It has to be said that Ahāra is, in its entirety, a breathtaking work of art. It is the latest addition to Keong Saik Road, a Mod Indian restaurant, with a tasting menu inspired by Chef-Owner Vikramjit Roy’s personal experiences growing up in India, and his professional journey. He is a well-travelled man, having conceived and led iconic restaurants Pan Asian in Chennai and Tian in New Delhi under ITC Hotels, and has also spent five years in Japan working as Masaharu Morimoto’s protégé and even brought his artistry to Hong Kong’s three-Michelin-starred Bo Innovation.
Though the vibe is cosy and intimate (truly perfect for date nights), the establishment is nevertheless a celebration of all things Indian, from the cuisine, to the art and décor, and the stories that inform each item in their multi-course offerings. Even the press materials put it as ‘Chef-owner Vikramjit Roy’s rock ballad to India.’ Guests may choose from the 9-course, Explore ($248++) and 16-course Expedition ($338++) menus. Both are presented with motifs central to Indian history and culture, and carefully paced to lead diners towards Roy’s intended crescendo of comfort and soulful satiation.
Both menus feature some truly amazing offerings. One of the earliest courses is the Hay Smoked Oysters with Sol Khadi. The Kumamoto oysters (from the West coast of Japan, known for their larger flesh) are handpicked by Chef Vikramjit for their plump juiciness and briny-sweet flavour profile – flavours further accentuated by the curry leaf oil and sol kadhi (a drink made of kokum and coconut milk) that the oysters are placed in. The oysters are presented upon a tray of hay, lightly singed so the smokiness further highlights the taste notes of this dish. This is inspired by “arti”, the act of blessing a special guest, or welcoming a friend, with fire and smoke. The coconut milk gives the dish a nice creamy, slightly spiced finish.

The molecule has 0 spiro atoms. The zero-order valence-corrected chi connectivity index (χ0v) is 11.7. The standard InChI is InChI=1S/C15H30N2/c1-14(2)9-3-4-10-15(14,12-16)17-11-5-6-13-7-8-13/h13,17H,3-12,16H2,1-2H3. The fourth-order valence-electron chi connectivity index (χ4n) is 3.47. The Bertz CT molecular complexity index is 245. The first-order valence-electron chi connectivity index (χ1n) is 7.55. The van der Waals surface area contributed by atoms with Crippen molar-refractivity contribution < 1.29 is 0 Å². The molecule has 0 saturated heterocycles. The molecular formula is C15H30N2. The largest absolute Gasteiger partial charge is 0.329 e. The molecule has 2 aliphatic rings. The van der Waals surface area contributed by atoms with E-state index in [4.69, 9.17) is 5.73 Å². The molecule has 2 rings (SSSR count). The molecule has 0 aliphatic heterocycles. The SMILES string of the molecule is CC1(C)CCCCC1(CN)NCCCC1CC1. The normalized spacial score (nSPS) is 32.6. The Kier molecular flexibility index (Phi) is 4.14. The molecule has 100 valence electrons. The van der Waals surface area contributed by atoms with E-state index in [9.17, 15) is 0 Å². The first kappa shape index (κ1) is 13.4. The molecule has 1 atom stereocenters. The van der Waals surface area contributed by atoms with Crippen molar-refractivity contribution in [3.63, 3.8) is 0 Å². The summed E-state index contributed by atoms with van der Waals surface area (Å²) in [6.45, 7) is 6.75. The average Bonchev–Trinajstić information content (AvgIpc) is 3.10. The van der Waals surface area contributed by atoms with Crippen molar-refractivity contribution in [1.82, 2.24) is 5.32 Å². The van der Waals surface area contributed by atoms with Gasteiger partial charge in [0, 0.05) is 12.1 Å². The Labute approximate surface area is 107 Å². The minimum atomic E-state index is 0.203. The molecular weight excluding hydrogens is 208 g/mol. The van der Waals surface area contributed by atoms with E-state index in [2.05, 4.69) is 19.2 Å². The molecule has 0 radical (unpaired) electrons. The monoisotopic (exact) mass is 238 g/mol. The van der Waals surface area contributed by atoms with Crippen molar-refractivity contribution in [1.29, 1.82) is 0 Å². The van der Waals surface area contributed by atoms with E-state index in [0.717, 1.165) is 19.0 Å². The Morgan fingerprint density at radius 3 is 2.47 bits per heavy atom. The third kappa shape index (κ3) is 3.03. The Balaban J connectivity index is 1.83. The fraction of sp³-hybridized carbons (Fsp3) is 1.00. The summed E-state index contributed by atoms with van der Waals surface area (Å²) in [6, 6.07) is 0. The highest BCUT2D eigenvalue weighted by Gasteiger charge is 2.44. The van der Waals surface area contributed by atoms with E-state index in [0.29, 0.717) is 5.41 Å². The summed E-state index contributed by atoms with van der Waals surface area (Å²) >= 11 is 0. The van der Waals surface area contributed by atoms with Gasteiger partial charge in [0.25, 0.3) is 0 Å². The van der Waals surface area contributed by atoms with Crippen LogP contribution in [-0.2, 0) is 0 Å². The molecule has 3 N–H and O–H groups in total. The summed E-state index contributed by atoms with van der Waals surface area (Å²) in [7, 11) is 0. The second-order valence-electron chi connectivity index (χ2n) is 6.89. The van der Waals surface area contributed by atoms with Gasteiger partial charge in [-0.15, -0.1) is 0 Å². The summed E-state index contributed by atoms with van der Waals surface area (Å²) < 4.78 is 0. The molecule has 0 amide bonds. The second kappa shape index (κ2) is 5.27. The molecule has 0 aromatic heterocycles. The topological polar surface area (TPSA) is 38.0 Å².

There are other similarly delicious and richly storied items in the two menus, such as the the Wagyu Shaami Tartlet, the Yakhni’s Scallops and the spectacular Ahara’s Bread, which stands out as one of the highlights of the menu. It is both comfort food and elevated gourmet in equal measure.
There bread here is a mix of plain buns and litti, dough balls stuffed with black gram flour, pickled carrots and chilli, onions, ginger and carom seed. The litti is baked to perfection over charcoal, packing flavour and a delightful toastiness. There are a few ways to pair or dip your Ahara Bread. It is served served with an exquisite slab of herb butter churned in-house, a smoky, savoury chorizo dip and a uniquely prepared chicken Korma Gravy by cooking the chicken in a host with aromatics such as melon seed paste and dried rose. The Ahara Bread is also served with a Champaran Meat Paté – goat meat marinated in a mix of mustard oil, ghee, garlic bulbs, onions, ginger, whole green chili and a paste of spices. The meat paté is great, but there was something simple yet beatific about breaking bread and eating it with those you share kinship with.